By Ann Liguori
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You have to love Usain Bolt. He is the fastest sprinter ever, and if his times don’t convince you he will tell you!
After he won the Gold in the 200 meters yesterday, he said, ”I’m now a legend. I’m also the greatest athlete to live.”
I love watching his races. I watch them over and over to see how and when this powerful six-foot-five athlete pulls ahead after his notorious slow starts.
Gallery: 2012 London Olympics – Day 14
In the 200 meters yesterday, Bolt pulled away from the competition going into the turn. The power and speed he generates in milliseconds there is incredible to watch. Suddenly his legs push hard, taking wide steps, while his arms pump fast with his giant frame standing upright. Bolt was so far ahead rounding out the turn that it didn’t matter when he slowed down due to a strained back, he said afterward. He still ran it in 19.32, tying Michael Johnson’s 1996 Olympics record time.
After setting a new Olympic record in the 100 meters last Sunday with a time of 9.63, Bolt is the only man in history to win both the 100 and 200 meters in back-to-back Olympics. I’d say that does make him a legend.
Mix in his riveting personality and this “legend” is also quite the showman!
After he took his warm-up pants off, he fist-pumped the guard standing in front of him. Upon being introduced, he did the Queen’s wave to the crowd. Before he got into the starting blocks for the 200 meters, Bolt put his finger to his mouth to hush the crowd and then cracked a huge smile. Then while he was in the blocks — after his feet were in position — his hands did the sign of the cross on his chest and he looked up to the heavens and pointed. After he crossed the finish line, Bolt put his finger to his lips again. A few seconds later, he did five push-ups on the track.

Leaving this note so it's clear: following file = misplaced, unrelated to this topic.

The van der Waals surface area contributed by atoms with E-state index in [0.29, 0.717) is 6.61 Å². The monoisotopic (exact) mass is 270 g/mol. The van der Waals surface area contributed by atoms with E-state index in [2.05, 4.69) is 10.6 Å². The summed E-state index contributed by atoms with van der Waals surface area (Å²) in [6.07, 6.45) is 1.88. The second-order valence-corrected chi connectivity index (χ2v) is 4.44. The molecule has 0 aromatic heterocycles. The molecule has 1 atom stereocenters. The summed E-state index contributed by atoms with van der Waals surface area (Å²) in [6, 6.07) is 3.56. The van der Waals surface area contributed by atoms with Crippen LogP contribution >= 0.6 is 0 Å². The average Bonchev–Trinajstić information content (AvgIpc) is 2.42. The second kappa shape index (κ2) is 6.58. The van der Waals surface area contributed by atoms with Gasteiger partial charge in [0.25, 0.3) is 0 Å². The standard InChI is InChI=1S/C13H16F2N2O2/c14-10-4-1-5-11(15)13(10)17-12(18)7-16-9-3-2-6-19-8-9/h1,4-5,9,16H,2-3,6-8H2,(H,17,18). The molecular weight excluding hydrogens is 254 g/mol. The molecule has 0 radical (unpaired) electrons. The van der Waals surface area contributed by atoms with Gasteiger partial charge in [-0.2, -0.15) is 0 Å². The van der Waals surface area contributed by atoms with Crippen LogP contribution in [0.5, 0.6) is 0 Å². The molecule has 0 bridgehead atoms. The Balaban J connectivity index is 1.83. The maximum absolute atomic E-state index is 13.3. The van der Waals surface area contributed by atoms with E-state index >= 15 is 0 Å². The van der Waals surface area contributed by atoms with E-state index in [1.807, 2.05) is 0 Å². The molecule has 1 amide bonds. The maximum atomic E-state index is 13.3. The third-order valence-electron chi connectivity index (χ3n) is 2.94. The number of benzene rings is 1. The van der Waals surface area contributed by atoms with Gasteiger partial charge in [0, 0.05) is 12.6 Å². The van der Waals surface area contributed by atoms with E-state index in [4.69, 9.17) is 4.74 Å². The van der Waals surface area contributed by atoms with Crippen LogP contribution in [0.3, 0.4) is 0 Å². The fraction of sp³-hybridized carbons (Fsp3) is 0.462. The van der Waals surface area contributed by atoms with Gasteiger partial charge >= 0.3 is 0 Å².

Afterward, he grabbed a camera from a professional photographer and started taking pictures. He loves having fun. He knows that all the attention is focused on him, and he plays it up.
There was much more to come from Bolt after the race. Bolt told the world that he had no respect for Carl Lewis.
“The things he says about the track athletes is really downgrading,” said Bolt. “For another athlete to say something like that … I think he’s just looking for attention, really, because nobody really talks much about him. I’ve lost all respect for him. All respect.”
Lewis has let his opinion be known that he is surprised by the times of Bolt and other Jamaican sprinters, and that he was not convinced of Bolt’s legacy.
In an interesting comparison of sprint times in the 100 meters at the Olympics through the years — produced by the New York Times — Bolt’s times of 9.63 in London and 9.69 in the 2008 Beijing Games were significantly faster than Lewis, who ran the 100 meters in 9.92 in Seoul in 1988 and 9.99 in the Los Angeles Games in 1984. And then compare those times to Jesse Owens’ 10.3 in 1936.
Today’s athletes have the benefits of better nutrition, training techniques, coaching and footwear, and no other world-class sprinter has Bolt’s height.
Bolt is as tall on the track as off. And hopefully, the 25-year-old will continue to win and entertain.
Are you a fan of Bolt, or does his outspoken personality not sit well with you? Let us know in the comments section below…